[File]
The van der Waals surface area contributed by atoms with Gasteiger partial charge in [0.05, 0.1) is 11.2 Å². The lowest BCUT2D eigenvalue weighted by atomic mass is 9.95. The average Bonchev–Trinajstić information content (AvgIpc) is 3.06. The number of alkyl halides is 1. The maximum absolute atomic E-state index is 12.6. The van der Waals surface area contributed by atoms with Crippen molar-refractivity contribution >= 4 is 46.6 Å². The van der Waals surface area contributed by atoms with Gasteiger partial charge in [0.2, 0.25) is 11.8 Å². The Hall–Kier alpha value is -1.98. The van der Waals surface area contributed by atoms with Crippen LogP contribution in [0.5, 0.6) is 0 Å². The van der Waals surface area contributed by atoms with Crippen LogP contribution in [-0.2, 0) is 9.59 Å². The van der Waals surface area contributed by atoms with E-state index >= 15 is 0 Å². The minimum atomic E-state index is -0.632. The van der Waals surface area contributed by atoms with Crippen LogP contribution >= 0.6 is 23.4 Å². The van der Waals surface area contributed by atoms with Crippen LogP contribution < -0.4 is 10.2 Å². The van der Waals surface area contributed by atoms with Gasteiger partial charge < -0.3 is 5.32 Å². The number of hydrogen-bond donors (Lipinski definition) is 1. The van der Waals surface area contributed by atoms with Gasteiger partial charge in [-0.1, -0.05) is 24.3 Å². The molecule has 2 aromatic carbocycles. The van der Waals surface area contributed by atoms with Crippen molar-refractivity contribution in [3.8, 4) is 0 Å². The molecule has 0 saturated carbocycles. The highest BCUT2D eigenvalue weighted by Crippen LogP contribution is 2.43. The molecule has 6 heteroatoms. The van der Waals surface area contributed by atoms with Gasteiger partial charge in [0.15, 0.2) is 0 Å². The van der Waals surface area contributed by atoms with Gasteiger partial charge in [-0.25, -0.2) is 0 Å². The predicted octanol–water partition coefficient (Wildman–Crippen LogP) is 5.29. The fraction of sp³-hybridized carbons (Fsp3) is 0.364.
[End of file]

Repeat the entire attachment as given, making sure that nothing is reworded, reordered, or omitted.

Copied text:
The van der Waals surface area contributed by atoms with Gasteiger partial charge in [0.05, 0.1) is 11.2 Å². The lowest BCUT2D eigenvalue weighted by atomic mass is 9.95. The average Bonchev–Trinajstić information content (AvgIpc) is 3.06. The number of alkyl halides is 1. The maximum absolute atomic E-state index is 12.6. The van der Waals surface area contributed by atoms with Crippen molar-refractivity contribution >= 4 is 46.6 Å². The van der Waals surface area contributed by atoms with Gasteiger partial charge in [0.2, 0.25) is 11.8 Å². The Hall–Kier alpha value is -1.98. The van der Waals surface area contributed by atoms with Crippen LogP contribution in [0.5, 0.6) is 0 Å². The van der Waals surface area contributed by atoms with Crippen LogP contribution in [-0.2, 0) is 9.59 Å². The van der Waals surface area contributed by atoms with E-state index >= 15 is 0 Å². The minimum atomic E-state index is -0.632. The van der Waals surface area contributed by atoms with Crippen LogP contribution >= 0.6 is 23.4 Å². The van der Waals surface area contributed by atoms with Crippen LogP contribution < -0.4 is 10.2 Å². The van der Waals surface area contributed by atoms with Gasteiger partial charge < -0.3 is 5.32 Å². The number of hydrogen-bond donors (Lipinski definition) is 1. The van der Waals surface area contributed by atoms with Gasteiger partial charge in [-0.1, -0.05) is 24.3 Å². The molecule has 2 aromatic carbocycles. The van der Waals surface area contributed by atoms with Crippen molar-refractivity contribution in [3.8, 4) is 0 Å². The molecule has 0 saturated carbocycles. The highest BCUT2D eigenvalue weighted by Crippen LogP contribution is 2.43. The molecule has 6 heteroatoms. The van der Waals surface area contributed by atoms with Gasteiger partial charge in [0.15, 0.2) is 0 Å². The van der Waals surface area contributed by atoms with Gasteiger partial charge in [-0.25, -0.2) is 0 Å². The predicted octanol–water partition coefficient (Wildman–Crippen LogP) is 5.29. The fraction of sp³-hybridized carbons (Fsp3) is 0.364.